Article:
Coal-fired power plants provide approximately 44% of the electricity in the U.S. While many utilities are augmenting their sources for power with solar and wind generation, they have significant capital invested in coal-fired power plants. Over the years coal has been an affordable, reliable fuel source ready to produce electric power 24-7. In recent years Renewable Portfolio Standards (FPS) and carbon taxation have changed the long-term cost calculations for coal power. In 2008 coal-fired power plants emitted 2.55 billion metric tons of carbon dioxide (CO2), making them a primary target for pending cap and trade and/or carbon taxation. Besides emitting CO2, coal-fired power plants also produce other harmful emissions to the environment, such as sulfur dioxides, nitrogen oxides, and mercury, resulting in pressure from the Environmental Protection Agency to clean their emissions.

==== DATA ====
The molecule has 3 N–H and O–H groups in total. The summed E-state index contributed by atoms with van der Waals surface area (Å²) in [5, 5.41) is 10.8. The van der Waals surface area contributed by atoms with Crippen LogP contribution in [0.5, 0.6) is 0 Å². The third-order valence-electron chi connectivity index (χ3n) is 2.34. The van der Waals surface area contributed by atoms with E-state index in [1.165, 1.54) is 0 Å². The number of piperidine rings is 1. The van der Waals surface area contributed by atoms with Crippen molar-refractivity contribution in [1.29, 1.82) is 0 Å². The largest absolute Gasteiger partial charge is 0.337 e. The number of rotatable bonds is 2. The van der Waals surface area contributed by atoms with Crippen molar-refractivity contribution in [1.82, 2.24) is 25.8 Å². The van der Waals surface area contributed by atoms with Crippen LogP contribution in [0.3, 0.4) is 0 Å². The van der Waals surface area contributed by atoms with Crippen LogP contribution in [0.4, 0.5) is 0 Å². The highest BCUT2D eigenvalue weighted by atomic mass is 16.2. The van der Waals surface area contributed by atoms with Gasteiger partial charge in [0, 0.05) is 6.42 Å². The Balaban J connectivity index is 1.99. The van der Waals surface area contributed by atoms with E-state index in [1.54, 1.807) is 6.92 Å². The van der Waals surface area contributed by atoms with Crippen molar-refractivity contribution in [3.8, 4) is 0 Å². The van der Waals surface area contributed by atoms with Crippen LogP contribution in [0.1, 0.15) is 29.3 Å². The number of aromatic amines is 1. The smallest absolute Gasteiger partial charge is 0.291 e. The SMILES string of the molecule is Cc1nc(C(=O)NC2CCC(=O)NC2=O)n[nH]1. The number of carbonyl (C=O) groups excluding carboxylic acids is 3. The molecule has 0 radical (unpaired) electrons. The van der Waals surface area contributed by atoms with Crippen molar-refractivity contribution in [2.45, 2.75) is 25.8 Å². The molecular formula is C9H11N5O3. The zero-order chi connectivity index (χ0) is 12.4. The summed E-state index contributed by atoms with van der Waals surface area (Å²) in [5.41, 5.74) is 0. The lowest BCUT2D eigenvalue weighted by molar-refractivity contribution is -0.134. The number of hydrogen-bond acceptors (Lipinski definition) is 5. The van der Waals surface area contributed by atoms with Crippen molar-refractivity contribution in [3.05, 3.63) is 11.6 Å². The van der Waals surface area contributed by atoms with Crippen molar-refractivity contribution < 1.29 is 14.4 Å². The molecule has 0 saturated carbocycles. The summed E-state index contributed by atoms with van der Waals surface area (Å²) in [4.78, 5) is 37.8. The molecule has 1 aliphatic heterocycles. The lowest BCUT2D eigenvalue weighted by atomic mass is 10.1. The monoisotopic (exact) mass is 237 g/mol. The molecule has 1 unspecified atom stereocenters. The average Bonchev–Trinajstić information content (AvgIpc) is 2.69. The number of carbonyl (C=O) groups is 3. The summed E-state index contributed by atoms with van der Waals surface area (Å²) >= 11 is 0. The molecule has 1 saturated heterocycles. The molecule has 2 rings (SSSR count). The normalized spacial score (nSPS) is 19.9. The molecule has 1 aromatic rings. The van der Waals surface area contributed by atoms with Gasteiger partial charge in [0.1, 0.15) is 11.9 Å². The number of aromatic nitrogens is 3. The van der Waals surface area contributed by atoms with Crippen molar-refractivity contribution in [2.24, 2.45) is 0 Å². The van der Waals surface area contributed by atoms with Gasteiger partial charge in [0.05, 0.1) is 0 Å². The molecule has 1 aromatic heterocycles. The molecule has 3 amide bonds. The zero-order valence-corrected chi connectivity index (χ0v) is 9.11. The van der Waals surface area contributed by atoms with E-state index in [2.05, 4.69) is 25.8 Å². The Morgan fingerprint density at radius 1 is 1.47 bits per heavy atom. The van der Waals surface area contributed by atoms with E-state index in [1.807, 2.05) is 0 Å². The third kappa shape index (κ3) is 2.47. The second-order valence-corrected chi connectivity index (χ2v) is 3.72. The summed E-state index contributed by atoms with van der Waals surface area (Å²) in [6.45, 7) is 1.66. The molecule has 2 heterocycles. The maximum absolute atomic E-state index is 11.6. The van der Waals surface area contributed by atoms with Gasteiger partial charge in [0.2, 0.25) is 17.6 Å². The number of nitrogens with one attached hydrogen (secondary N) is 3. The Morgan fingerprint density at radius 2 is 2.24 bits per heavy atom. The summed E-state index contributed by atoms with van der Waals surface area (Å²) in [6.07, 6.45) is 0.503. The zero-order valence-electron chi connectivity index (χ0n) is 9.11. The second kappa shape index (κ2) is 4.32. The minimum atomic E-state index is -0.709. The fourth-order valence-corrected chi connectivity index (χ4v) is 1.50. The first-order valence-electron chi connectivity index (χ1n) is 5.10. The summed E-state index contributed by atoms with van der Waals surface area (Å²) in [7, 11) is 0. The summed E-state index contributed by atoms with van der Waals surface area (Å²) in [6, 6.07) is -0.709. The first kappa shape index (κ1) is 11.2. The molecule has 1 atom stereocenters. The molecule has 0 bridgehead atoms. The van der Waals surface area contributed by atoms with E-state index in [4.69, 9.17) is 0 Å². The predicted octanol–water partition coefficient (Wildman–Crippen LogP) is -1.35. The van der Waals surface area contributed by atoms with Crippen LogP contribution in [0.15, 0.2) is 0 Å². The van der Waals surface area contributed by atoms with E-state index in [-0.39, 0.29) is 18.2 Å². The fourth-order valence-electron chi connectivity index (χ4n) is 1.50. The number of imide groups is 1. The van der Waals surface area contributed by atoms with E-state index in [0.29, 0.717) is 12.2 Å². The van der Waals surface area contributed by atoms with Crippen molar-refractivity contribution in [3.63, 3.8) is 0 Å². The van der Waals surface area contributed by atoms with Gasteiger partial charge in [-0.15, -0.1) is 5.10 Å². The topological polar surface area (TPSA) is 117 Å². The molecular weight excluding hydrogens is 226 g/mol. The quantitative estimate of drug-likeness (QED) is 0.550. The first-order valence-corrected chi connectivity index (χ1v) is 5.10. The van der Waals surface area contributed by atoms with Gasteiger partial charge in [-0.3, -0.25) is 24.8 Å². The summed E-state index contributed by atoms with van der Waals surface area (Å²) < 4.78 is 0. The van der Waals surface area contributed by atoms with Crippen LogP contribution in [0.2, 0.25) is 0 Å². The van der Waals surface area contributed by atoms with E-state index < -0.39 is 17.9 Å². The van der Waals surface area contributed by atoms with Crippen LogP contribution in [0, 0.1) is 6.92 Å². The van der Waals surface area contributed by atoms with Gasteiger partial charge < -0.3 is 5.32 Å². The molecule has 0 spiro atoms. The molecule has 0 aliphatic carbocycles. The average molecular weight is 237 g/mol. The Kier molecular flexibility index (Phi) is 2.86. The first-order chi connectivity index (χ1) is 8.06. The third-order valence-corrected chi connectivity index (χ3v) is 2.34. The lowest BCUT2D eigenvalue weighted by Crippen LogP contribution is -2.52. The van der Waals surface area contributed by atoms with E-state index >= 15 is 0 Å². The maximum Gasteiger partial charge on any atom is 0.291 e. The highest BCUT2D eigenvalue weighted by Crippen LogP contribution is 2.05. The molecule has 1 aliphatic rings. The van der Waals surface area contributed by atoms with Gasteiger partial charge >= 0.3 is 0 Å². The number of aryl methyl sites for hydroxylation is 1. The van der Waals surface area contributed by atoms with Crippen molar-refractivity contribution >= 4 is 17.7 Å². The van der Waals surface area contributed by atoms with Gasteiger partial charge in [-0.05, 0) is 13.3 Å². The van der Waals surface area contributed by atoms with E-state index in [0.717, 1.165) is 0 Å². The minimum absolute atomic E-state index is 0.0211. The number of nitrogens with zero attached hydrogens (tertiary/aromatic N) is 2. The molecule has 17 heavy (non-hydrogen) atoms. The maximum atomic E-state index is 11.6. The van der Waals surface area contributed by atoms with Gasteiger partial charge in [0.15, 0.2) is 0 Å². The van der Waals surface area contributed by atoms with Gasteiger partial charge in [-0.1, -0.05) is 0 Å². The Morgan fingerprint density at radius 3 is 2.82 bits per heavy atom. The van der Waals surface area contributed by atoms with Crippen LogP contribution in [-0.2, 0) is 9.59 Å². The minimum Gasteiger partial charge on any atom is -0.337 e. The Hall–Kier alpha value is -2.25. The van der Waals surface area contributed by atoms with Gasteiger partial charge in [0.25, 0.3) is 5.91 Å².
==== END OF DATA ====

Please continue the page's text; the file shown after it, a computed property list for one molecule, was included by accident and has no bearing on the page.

There are well over 500 operational coal-fired power plants, the greatest contributors to air pollution and man-made CO2. Whether these plants plan to spend money on emission control, carbon capture, or both, they face significant costs for implementation. If they don’t do anything, they face significant taxation on their carbon emissions, or fines for polluting—perhaps even shutdown. Many are considering replacing coal.
Replacing Coal with Clean Energy
Utilities are replacing coal energy sources in the future, and they are reviewing all their options, including clean energy generation sources, such as solar, wind, nuclear, biomass or geothermal, as well as substantial construction costs for new gas-fired power plants. They need to maintain a certain amount of baseload capacity in their portfolios. Wind and solar, for example, cannot fully replace coal as energy sources for electric generation, as their energy streams are variable. On the other hand, gas-fired plants are still fossil-fuel based. Nuclear reactors are very expensive to build and pose safety concerns with operation and storage of waste materials.